Amid his rocking guitar solos, May perched on the end of the catwalk for a more intimate moment with fans. "I like these kind of moments, because we get to be guitar heroes back there, but I can be a human being down here," he said. "So we can be human beings together, alright?" He then delivered an acoustic rendition of "Love of My Life," which sparked a haunting sing-along as the arena lit up with a sea of phone lights. A hologram of Mercury appeared in later verses, making for an emotional ending – particularly because May couldn't even finish the song. "I'd try, but nobody can follow that," he said.
Though Taylor didn't get as much solo time as May, he was certainly not left out. In fact, he handled David Bowie's part in "Under Pressure," singing as he continued drumming at the front of the runway. And when he and Lambert sang together, it was a reminder of just how perfect of a fit Lambert is with the group.
Brian's intergalactic segment
Many Queen fans know that May is also an astrophysicist when he's not wailing on guitar. His worlds collided on The Rhapsody Tour, as he performed a lengthy guitar solo atop screens that projected meteoric and interstellar imagery, while planet-like orbs floated overhead – a segment that was likely as cool for May as it was for fans.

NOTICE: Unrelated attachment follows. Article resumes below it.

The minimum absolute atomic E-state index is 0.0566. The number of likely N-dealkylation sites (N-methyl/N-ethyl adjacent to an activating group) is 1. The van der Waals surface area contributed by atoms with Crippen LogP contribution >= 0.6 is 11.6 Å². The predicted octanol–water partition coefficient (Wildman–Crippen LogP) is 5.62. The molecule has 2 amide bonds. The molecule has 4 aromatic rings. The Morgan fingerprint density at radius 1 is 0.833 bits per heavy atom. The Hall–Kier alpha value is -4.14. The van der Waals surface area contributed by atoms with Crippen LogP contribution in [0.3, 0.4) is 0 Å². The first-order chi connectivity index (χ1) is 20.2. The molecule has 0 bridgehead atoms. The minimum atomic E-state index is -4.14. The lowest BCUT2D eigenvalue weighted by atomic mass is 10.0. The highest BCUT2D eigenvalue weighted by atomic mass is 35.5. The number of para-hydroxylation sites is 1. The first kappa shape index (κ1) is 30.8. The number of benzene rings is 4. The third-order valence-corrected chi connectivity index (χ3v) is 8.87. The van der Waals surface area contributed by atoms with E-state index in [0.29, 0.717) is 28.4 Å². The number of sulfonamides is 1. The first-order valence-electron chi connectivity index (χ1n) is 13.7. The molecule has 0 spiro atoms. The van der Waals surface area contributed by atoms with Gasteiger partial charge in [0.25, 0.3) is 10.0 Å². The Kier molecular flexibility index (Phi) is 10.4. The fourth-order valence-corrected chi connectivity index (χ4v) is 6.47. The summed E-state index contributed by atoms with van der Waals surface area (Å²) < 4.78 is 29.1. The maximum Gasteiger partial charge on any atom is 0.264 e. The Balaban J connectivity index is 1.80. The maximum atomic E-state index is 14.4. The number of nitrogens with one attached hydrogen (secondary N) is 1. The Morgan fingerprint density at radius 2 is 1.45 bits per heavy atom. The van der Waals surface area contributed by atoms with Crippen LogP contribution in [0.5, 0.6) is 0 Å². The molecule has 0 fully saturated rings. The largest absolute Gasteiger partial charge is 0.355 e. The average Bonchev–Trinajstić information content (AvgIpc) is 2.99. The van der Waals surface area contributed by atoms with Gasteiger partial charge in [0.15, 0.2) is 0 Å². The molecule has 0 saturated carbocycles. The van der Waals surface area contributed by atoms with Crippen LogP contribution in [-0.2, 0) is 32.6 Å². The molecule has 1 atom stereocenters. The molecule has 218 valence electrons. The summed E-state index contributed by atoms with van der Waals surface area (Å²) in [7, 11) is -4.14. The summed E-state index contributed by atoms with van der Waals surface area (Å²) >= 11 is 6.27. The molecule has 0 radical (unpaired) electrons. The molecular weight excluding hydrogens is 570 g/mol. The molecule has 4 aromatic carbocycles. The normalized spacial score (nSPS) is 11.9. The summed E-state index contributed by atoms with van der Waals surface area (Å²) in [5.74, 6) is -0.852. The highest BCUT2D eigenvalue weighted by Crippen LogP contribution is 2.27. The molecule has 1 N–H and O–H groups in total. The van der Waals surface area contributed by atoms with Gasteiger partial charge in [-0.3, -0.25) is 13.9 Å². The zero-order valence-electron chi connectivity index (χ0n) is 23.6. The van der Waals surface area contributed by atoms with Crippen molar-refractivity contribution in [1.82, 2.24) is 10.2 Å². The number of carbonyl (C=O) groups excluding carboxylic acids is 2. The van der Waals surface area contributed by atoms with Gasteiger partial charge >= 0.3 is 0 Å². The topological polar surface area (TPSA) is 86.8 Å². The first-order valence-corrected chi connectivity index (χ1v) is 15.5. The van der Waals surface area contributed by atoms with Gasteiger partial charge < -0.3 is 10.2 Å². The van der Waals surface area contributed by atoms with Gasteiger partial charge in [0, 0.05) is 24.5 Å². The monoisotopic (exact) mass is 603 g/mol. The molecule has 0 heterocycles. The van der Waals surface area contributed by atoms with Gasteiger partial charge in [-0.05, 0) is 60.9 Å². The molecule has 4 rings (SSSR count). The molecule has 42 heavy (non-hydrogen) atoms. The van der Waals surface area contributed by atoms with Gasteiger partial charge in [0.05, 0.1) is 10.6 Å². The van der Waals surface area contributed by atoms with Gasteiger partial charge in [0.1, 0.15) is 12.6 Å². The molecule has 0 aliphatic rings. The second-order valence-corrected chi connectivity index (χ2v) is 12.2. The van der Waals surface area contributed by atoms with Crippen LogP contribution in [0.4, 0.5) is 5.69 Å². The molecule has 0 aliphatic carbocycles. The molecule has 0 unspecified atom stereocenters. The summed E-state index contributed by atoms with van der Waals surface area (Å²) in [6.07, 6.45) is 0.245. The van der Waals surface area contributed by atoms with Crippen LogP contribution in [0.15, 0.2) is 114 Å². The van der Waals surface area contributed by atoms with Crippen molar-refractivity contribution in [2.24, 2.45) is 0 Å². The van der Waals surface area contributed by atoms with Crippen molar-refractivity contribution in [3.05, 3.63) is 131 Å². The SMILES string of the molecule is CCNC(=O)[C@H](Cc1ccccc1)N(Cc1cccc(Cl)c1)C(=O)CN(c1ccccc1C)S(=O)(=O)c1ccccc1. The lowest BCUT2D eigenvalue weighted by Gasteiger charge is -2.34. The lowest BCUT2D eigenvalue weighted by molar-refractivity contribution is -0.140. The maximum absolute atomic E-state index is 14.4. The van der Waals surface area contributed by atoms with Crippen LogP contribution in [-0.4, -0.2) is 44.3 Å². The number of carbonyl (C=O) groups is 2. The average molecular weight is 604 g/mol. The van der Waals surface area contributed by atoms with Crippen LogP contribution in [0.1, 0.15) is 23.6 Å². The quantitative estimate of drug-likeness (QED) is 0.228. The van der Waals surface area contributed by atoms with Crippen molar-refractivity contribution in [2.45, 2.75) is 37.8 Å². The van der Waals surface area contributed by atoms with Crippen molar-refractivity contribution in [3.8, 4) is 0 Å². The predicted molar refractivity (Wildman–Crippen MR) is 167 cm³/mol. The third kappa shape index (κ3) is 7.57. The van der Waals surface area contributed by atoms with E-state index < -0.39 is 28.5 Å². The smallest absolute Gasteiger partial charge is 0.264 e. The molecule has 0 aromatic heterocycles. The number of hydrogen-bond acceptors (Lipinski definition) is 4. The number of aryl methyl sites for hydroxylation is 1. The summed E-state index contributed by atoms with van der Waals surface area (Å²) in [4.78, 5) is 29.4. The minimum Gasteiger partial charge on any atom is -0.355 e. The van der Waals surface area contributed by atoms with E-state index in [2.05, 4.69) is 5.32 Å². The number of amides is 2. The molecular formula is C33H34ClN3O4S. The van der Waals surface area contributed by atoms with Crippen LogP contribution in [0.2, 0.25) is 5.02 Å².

The "Bohemian Rhapsody" guitar solo
Let's be honest, any part of "Bohemian Rhapsody" makes for a mind-blowing live moment. But there was nothing quite like watching Brian May rise up from the floor to deliver perhaps one of the most iconic guitar solos of all time — in an iridescent bionic suit and mask. Talk about a face-melter.
Freddie's posthumous crowd teasing
One of the many homages to Mercury came before Queen and Lambert returned for the encore, when a video of Mercury's vocal improvisation from the group's 1986 Wembley Stadium performance began. The footage of his famous repeat-after-me segment was so perfectly executed, it felt as if he were in the building.
All of Lambert's outfits were next-level dazzling, from a shimmery gold suit to a bejeweled biker fest with long diamond fringe. His getup for the encore was arguably the best, though, as it was a very Adam Lambert take on Mercury's iconic crown-and-cloak king ensemble. The regal outfit was especially impactful as Lambert strutted across the stage during the first encore song, "We Will Rock You."
Their final bows
As Queen's famed crest filled the screen backdrop and the last bits of confetti floated their way to the floor, the group took to center stage for a collective bow. Though it's clear Lambert has become an important part of Queen's post-Freddie career – May even called Lambert "our new brother" earlier – the final farewells paid tribute to the legacy Mercury left behind. After Lambert took his turn to bid adieu, May (sporting a shirt with Freddie's likeness) and Taylor joined together for the final bows of the night, receiving thunderous applause. The show must go on without Freddie, but Queen and Adam Lambert have made it one hell of a show to remember.